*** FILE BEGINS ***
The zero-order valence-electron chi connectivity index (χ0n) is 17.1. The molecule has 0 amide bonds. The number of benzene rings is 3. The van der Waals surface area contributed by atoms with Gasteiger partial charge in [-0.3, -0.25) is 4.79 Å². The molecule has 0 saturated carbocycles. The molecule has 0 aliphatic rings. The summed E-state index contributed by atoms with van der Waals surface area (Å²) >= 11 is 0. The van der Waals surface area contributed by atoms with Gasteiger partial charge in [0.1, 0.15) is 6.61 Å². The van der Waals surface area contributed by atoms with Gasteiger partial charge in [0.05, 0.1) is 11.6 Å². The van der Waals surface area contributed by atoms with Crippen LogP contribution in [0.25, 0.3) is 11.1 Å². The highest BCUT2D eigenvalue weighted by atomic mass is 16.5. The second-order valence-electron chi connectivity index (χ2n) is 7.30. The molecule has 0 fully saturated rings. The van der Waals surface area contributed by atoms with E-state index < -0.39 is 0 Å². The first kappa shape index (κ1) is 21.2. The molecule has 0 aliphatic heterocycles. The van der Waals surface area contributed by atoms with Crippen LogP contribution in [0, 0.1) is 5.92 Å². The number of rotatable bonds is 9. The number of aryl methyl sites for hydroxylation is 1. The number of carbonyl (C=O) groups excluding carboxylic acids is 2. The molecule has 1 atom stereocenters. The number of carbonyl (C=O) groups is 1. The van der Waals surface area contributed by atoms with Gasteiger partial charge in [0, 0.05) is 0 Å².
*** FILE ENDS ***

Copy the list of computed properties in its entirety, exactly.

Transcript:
The zero-order valence-electron chi connectivity index (χ0n) is 17.1. The molecule has 0 amide bonds. The number of benzene rings is 3. The van der Waals surface area contributed by atoms with Gasteiger partial charge in [-0.3, -0.25) is 4.79 Å². The molecule has 0 saturated carbocycles. The molecule has 0 aliphatic rings. The summed E-state index contributed by atoms with van der Waals surface area (Å²) >= 11 is 0. The van der Waals surface area contributed by atoms with Gasteiger partial charge in [0.1, 0.15) is 6.61 Å². The van der Waals surface area contributed by atoms with Gasteiger partial charge in [0.05, 0.1) is 11.6 Å². The van der Waals surface area contributed by atoms with Crippen LogP contribution in [0.25, 0.3) is 11.1 Å². The highest BCUT2D eigenvalue weighted by atomic mass is 16.5. The second-order valence-electron chi connectivity index (χ2n) is 7.30. The molecule has 0 fully saturated rings. The van der Waals surface area contributed by atoms with E-state index < -0.39 is 0 Å². The first kappa shape index (κ1) is 21.2. The molecule has 0 aliphatic heterocycles. The van der Waals surface area contributed by atoms with Crippen LogP contribution in [0, 0.1) is 5.92 Å². The number of rotatable bonds is 9. The number of aryl methyl sites for hydroxylation is 1. The number of carbonyl (C=O) groups excluding carboxylic acids is 2. The molecule has 1 atom stereocenters. The number of carbonyl (C=O) groups is 1. The van der Waals surface area contributed by atoms with Gasteiger partial charge in [0, 0.05) is 0 Å².